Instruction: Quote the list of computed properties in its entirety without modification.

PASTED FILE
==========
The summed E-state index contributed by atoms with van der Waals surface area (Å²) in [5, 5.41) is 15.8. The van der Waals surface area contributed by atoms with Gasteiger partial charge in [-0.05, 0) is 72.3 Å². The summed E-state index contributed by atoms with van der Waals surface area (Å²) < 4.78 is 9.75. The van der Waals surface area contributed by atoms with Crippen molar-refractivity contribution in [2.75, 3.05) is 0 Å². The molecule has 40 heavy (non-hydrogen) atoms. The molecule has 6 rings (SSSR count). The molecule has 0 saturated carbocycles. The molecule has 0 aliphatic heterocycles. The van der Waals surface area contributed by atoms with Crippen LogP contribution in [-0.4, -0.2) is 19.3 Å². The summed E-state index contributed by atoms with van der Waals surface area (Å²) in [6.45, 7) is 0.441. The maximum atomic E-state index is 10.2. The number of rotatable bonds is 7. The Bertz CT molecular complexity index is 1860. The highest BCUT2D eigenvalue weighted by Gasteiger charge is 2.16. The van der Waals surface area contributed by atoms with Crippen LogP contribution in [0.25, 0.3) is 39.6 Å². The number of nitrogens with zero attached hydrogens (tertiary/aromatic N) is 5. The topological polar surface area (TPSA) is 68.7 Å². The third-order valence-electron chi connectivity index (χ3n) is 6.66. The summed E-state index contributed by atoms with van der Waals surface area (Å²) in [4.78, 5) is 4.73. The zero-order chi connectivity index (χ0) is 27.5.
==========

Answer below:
The summed E-state index contributed by atoms with van der Waals surface area (Å²) in [5, 5.41) is 15.8. The van der Waals surface area contributed by atoms with Gasteiger partial charge in [-0.05, 0) is 72.3 Å². The summed E-state index contributed by atoms with van der Waals surface area (Å²) < 4.78 is 9.75. The van der Waals surface area contributed by atoms with Crippen molar-refractivity contribution in [2.75, 3.05) is 0 Å². The molecule has 40 heavy (non-hydrogen) atoms. The molecule has 6 rings (SSSR count). The molecule has 0 saturated carbocycles. The molecule has 0 aliphatic heterocycles. The van der Waals surface area contributed by atoms with Crippen LogP contribution in [-0.4, -0.2) is 19.3 Å². The summed E-state index contributed by atoms with van der Waals surface area (Å²) in [6.45, 7) is 0.441. The maximum atomic E-state index is 10.2. The number of rotatable bonds is 7. The Bertz CT molecular complexity index is 1860. The highest BCUT2D eigenvalue weighted by Gasteiger charge is 2.16. The van der Waals surface area contributed by atoms with Crippen LogP contribution in [0.25, 0.3) is 39.6 Å². The number of nitrogens with zero attached hydrogens (tertiary/aromatic N) is 5. The topological polar surface area (TPSA) is 68.7 Å². The third-order valence-electron chi connectivity index (χ3n) is 6.66. The summed E-state index contributed by atoms with van der Waals surface area (Å²) in [4.78, 5) is 4.73. The zero-order chi connectivity index (χ0) is 27.5.